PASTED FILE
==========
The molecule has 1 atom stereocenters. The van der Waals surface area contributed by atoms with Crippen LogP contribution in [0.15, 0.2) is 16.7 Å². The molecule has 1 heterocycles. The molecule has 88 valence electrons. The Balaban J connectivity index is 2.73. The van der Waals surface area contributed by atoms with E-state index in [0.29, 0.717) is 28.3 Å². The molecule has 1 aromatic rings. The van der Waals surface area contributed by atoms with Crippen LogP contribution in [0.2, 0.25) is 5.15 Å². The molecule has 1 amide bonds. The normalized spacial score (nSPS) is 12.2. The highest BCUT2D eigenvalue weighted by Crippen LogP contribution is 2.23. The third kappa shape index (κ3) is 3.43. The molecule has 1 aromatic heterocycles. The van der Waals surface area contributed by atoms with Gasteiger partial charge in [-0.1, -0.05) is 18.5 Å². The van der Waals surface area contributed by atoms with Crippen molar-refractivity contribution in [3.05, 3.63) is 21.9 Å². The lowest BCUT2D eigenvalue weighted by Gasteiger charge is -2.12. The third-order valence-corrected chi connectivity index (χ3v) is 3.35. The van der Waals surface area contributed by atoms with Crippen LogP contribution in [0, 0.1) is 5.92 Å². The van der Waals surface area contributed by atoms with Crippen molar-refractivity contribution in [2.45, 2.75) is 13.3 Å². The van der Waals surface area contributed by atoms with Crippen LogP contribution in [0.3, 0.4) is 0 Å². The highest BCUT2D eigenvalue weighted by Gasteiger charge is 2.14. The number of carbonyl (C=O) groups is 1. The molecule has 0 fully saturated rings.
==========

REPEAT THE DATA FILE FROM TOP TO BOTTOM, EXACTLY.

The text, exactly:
The molecule has 1 atom stereocenters. The van der Waals surface area contributed by atoms with Crippen LogP contribution in [0.15, 0.2) is 16.7 Å². The molecule has 1 heterocycles. The molecule has 88 valence electrons. The Balaban J connectivity index is 2.73. The van der Waals surface area contributed by atoms with E-state index in [0.29, 0.717) is 28.3 Å². The molecule has 1 aromatic rings. The van der Waals surface area contributed by atoms with Crippen LogP contribution in [0.2, 0.25) is 5.15 Å². The molecule has 1 amide bonds. The normalized spacial score (nSPS) is 12.2. The highest BCUT2D eigenvalue weighted by Crippen LogP contribution is 2.23. The third kappa shape index (κ3) is 3.43. The molecule has 1 aromatic heterocycles. The van der Waals surface area contributed by atoms with Gasteiger partial charge in [-0.1, -0.05) is 18.5 Å². The van der Waals surface area contributed by atoms with Crippen molar-refractivity contribution in [3.05, 3.63) is 21.9 Å². The lowest BCUT2D eigenvalue weighted by Gasteiger charge is -2.12. The third-order valence-corrected chi connectivity index (χ3v) is 3.35. The van der Waals surface area contributed by atoms with Crippen LogP contribution in [0, 0.1) is 5.92 Å². The van der Waals surface area contributed by atoms with Crippen molar-refractivity contribution in [2.45, 2.75) is 13.3 Å². The van der Waals surface area contributed by atoms with Crippen LogP contribution in [0.3, 0.4) is 0 Å². The highest BCUT2D eigenvalue weighted by Gasteiger charge is 2.14. The number of carbonyl (C=O) groups is 1. The molecule has 0 fully saturated rings.